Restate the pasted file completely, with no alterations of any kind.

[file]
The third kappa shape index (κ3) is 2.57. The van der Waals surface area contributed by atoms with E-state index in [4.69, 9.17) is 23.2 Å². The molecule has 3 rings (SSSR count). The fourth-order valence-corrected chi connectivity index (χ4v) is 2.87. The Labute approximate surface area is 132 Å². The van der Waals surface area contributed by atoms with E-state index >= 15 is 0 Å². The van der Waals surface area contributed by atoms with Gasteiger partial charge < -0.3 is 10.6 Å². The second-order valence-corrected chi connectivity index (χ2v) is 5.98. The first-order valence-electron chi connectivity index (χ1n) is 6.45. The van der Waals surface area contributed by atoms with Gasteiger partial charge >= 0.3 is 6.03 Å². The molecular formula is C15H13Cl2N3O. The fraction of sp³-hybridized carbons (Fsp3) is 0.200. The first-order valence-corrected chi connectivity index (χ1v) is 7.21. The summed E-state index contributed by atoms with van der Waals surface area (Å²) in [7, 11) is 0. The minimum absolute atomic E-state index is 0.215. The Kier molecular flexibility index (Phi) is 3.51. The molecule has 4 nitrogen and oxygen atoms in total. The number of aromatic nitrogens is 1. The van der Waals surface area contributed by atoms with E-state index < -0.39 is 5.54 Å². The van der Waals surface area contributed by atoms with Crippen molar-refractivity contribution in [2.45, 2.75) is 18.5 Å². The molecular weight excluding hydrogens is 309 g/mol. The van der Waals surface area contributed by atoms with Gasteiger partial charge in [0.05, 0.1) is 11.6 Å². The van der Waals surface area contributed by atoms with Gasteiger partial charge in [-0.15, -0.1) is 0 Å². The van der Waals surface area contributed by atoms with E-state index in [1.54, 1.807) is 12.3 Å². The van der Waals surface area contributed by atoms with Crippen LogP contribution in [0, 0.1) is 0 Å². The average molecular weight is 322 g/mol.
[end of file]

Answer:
The third kappa shape index (κ3) is 2.57. The van der Waals surface area contributed by atoms with E-state index in [4.69, 9.17) is 23.2 Å². The molecule has 3 rings (SSSR count). The fourth-order valence-corrected chi connectivity index (χ4v) is 2.87. The Labute approximate surface area is 132 Å². The van der Waals surface area contributed by atoms with E-state index >= 15 is 0 Å². The van der Waals surface area contributed by atoms with Gasteiger partial charge < -0.3 is 10.6 Å². The second-order valence-corrected chi connectivity index (χ2v) is 5.98. The first-order valence-electron chi connectivity index (χ1n) is 6.45. The van der Waals surface area contributed by atoms with Gasteiger partial charge >= 0.3 is 6.03 Å². The molecular formula is C15H13Cl2N3O. The fraction of sp³-hybridized carbons (Fsp3) is 0.200. The first-order valence-corrected chi connectivity index (χ1v) is 7.21. The summed E-state index contributed by atoms with van der Waals surface area (Å²) in [7, 11) is 0. The minimum absolute atomic E-state index is 0.215. The Kier molecular flexibility index (Phi) is 3.51. The molecule has 4 nitrogen and oxygen atoms in total. The number of aromatic nitrogens is 1. The van der Waals surface area contributed by atoms with E-state index < -0.39 is 5.54 Å². The van der Waals surface area contributed by atoms with Crippen molar-refractivity contribution in [2.45, 2.75) is 18.5 Å². The molecular weight excluding hydrogens is 309 g/mol. The van der Waals surface area contributed by atoms with Gasteiger partial charge in [0.05, 0.1) is 11.6 Å². The van der Waals surface area contributed by atoms with Gasteiger partial charge in [-0.15, -0.1) is 0 Å². The van der Waals surface area contributed by atoms with E-state index in [1.54, 1.807) is 12.3 Å². The van der Waals surface area contributed by atoms with Crippen LogP contribution in [0, 0.1) is 0 Å². The average molecular weight is 322 g/mol.